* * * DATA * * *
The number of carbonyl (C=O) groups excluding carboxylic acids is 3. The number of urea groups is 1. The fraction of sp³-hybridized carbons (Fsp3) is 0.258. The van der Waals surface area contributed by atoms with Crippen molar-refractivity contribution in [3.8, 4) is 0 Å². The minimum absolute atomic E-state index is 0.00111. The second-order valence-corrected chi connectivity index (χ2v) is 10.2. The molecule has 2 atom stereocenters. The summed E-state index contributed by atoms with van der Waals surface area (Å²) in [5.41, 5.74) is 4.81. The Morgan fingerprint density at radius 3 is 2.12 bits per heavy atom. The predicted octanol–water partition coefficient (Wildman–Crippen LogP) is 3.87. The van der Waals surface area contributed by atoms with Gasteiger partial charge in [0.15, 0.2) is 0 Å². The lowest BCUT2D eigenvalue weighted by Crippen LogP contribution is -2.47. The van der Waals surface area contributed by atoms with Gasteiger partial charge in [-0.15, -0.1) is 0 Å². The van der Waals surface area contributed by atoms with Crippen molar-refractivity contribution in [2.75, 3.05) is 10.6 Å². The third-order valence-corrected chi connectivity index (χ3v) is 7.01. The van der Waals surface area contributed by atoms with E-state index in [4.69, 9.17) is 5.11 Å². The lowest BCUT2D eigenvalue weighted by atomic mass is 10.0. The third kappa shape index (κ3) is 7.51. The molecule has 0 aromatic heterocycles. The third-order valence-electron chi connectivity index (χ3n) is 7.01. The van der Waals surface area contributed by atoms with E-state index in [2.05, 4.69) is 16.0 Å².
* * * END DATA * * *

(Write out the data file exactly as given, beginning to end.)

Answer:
The number of carbonyl (C=O) groups excluding carboxylic acids is 3. The number of urea groups is 1. The fraction of sp³-hybridized carbons (Fsp3) is 0.258. The van der Waals surface area contributed by atoms with Crippen molar-refractivity contribution in [3.8, 4) is 0 Å². The minimum absolute atomic E-state index is 0.00111. The second-order valence-corrected chi connectivity index (χ2v) is 10.2. The molecule has 2 atom stereocenters. The summed E-state index contributed by atoms with van der Waals surface area (Å²) in [5.41, 5.74) is 4.81. The Morgan fingerprint density at radius 3 is 2.12 bits per heavy atom. The predicted octanol–water partition coefficient (Wildman–Crippen LogP) is 3.87. The van der Waals surface area contributed by atoms with Gasteiger partial charge in [0.15, 0.2) is 0 Å². The lowest BCUT2D eigenvalue weighted by Crippen LogP contribution is -2.47. The van der Waals surface area contributed by atoms with Gasteiger partial charge in [-0.15, -0.1) is 0 Å². The van der Waals surface area contributed by atoms with Crippen molar-refractivity contribution in [2.75, 3.05) is 10.6 Å². The third-order valence-corrected chi connectivity index (χ3v) is 7.01. The van der Waals surface area contributed by atoms with E-state index in [4.69, 9.17) is 5.11 Å². The lowest BCUT2D eigenvalue weighted by atomic mass is 10.0. The third kappa shape index (κ3) is 7.51. The molecule has 0 aromatic heterocycles. The third-order valence-electron chi connectivity index (χ3n) is 7.01. The van der Waals surface area contributed by atoms with E-state index in [2.05, 4.69) is 16.0 Å².